View Article: PubMed Central - PubMed

Affiliation: Department of Mathematics, University of Pittsburgh, 301 Thackeray Hall, Pittsburgh, PA, 15260, USA, acs73@pitt.edu.

ABSTRACT
Rhythmic behaviors such as breathing, walking, and scratching are vital to many species. Such behaviors can emerge from groups of neurons, called central pattern generators, in the absence of rhythmic inputs. In vertebrates, the identification of the cells that constitute the central pattern generator for particular rhythmic behaviors is difficult, and often, its existence has only been inferred. For example, under experimental conditions, intact turtles generate several rhythmic scratch motor patterns corresponding to non-rhythmic stimulation of different body regions. These patterns feature alternating phases of motoneuron activation that occur repeatedly, with different patterns distinguished by the relative timing and duration of activity of hip extensor, hip flexor, and knee extensor motoneurons. While the central pattern generator network responsible for these outputs has not been located, there is hope to use motoneuron recordings to deduce its properties. To this end, this work presents a model of a previously proposed central pattern generator network and analyzes its capability to produce two distinct scratch rhythms from a single neuron pool, selected by different combinations of tonic drive parameters but with fixed strengths of connections within the network. We show through simulation that the proposed network can achieve the desired multi-functionality, even though it relies on hip unit generators to recruit appropriately timed knee extensor motoneuron activity, including a delay relative to hip activation in rostral scratch. Furthermore, we develop a phase space representation, focusing on the inputs to and the intrinsic slow variable of the knee extensor motoneuron, which we use to derive sufficient conditions for the network to realize each rhythm and which illustrates the role of a saddle-node bifurcation in achieving the knee extensor delay. This framework is harnessed to consider bistability and to make predictions about the responses of the scratch rhythms to input changes for future experimental testing.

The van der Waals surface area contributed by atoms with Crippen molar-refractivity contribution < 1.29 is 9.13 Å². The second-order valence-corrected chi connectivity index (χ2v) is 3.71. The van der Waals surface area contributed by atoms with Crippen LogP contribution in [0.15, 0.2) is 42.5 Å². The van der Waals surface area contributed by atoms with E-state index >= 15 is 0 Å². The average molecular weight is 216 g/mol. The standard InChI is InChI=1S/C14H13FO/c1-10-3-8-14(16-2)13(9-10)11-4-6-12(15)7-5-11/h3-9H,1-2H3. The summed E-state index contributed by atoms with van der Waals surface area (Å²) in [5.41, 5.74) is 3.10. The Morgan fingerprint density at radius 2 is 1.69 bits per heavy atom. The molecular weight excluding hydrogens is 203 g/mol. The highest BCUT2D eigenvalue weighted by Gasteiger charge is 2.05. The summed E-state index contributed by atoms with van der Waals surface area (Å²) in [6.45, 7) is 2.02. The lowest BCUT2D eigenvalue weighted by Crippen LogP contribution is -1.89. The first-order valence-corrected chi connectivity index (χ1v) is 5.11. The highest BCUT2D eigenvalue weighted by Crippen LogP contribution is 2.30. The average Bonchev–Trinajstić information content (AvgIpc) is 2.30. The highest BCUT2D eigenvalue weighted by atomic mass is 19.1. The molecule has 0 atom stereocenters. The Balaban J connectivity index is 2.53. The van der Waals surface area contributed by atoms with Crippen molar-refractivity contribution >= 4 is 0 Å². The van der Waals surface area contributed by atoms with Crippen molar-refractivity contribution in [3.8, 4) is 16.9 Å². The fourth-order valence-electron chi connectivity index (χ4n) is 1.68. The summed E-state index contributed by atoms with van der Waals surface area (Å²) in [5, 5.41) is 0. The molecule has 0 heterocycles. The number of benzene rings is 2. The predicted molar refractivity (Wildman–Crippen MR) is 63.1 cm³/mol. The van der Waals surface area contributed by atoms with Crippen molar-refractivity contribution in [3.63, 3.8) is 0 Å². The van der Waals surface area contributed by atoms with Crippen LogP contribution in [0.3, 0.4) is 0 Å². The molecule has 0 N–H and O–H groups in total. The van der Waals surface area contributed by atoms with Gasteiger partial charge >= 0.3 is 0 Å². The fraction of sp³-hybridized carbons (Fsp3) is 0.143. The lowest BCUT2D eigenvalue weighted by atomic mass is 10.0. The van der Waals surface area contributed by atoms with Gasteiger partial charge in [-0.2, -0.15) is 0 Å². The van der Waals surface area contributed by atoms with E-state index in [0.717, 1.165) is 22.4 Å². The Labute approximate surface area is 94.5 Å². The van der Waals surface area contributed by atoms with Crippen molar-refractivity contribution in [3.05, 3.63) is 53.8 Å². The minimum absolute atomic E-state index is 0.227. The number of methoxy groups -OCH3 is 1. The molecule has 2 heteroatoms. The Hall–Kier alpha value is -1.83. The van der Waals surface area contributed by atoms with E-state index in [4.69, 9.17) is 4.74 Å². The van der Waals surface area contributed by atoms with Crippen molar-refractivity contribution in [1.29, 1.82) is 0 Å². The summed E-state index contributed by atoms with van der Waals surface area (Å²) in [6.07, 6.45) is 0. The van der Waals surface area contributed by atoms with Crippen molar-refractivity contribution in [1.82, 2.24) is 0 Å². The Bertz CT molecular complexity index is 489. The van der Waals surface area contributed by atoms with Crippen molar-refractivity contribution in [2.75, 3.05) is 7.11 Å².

No MeSH data available.


Related in: MedlinePlus